The new commission also seeks to merge the existing National Board of Examination (NBE), which is responsible for regulating postgraduate medical education in the country, with the Postgraduate Medical Education Board. “The Supreme Court in its judgment dated April 3, 2016, while placing an oversight committee for MCMCI, had mandated a period of one year for the government to undertake reforms in regulation of medical education and set up appropriate systems in place. The apex court will review the position in April 2017. The tenure of MCI will also be completed in a year’s time. Achieving high growth in healthcare to meet the growing needs is an area of high priority. Reforms in medical education are also necessary. The needs of medical profession like professional autonomy and identity have to be addressed,” says Dr Bipin Batra, executive director, NBE. I nstead of di s s ol vi ng t he Medical Council of I ndia (MCI), the government should analyse other issues affecting medical education in the country. Dr KK Aggarwal, national president elect, Indian Medical Association ( IMA), says, “Curriculum design and update in a time-bound manner based on the perceived needs of the country and global trends is necessary. Putting a robust faculty development programme in place is also required besides monitoring conduct of exams. A national pool of teaching faculty needs to be created while putting in place a choice-based credit system in medical education with transferable credits,” he says.
Having multiple exams to admit students at various levels of medical education must also be done away with, say experts. “An exit exam for medical graduates will help students in a big way. NEET has been introduced and it is a move in the right direction,” says Dr Arun Aggarwal, former president, Delhi Medical Council and professor of excellence, Maulana Azad Medical College, Delhi.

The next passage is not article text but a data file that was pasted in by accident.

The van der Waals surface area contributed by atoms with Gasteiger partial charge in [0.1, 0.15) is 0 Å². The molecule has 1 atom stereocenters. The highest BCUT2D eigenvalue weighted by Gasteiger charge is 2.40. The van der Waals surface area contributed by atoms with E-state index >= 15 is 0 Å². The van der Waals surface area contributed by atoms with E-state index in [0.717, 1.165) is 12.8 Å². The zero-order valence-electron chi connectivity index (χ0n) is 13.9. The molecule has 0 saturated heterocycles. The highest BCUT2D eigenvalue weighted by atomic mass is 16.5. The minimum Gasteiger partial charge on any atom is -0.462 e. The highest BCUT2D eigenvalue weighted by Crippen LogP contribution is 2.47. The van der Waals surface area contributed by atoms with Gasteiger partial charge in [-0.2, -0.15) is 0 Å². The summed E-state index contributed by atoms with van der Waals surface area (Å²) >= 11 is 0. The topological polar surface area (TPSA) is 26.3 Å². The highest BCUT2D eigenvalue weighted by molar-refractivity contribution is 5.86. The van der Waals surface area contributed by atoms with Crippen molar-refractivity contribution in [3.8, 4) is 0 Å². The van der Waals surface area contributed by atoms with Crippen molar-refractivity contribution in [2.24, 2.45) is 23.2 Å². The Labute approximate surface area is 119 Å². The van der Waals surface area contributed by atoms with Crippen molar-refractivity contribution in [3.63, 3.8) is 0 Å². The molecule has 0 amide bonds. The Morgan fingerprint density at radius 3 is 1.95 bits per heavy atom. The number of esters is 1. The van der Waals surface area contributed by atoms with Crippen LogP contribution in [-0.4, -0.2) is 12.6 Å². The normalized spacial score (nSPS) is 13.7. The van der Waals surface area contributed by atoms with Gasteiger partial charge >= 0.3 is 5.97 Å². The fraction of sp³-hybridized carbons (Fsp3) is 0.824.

In the draft National Medical Commission Bill being considered by the NITI Aayog, an exit exam has been proposed for the undergraduate level. It is expected to help as a method for quality certification of graduating doctors.
Students and young doctors believe that the authorities must first match the demand and supply of healthcare professionals. Dr Manish Prabhakar, president, I ndian Medical Students’ Association, says, “We are still following the old pattern of medical education. The healthcare delivery system in India is poorest among all developing countries. We have 462 medical colleges with 63,535 seats producing around 60,000 doctors each year and 25,577 PG seats with 14,000 clinical seats and the rest are non-clinical and pre-clinical seats.
“In a country with a population of 1.25 billion, producing 60,000 MBBS doctors and around 14,000 clinical specialists and even fewer super specialists is the real problem. More than half of the MBBS doctors after getting t heir degree start preparing for PG entrance but with fewer seats at the PG level, less than one-third qualify. The rest prepare again and this number is increasing year-on-year,” he adds. Demonetisation has changed their lives but students in Delhi are scrimping and saving to get by on ₹ 100 a day.
Raghav Malhotra, a mass communication student from IP University, says his daily kharcha includes ₹ 40 on snacks, ₹ 20 for travelling by the Metro or bus, ₹ 20 for an iced tea or cold drink and ₹ 20 on stationery – usually notebooks or pens. Danish Girdhar, a management student, does not spend more than ₹ 100 on travelling by the Metro, bus or E-rickshaw and on canteen food. Getting notes photocopied (which most students do re gularly) i s also expensive so students say they are spending time during Metro or bus commutes copying teachers’ handouts – pen on paper. Interestingly, students in PG accommodation have stopped eating out and started cooking with permissions from their landlords and landladies.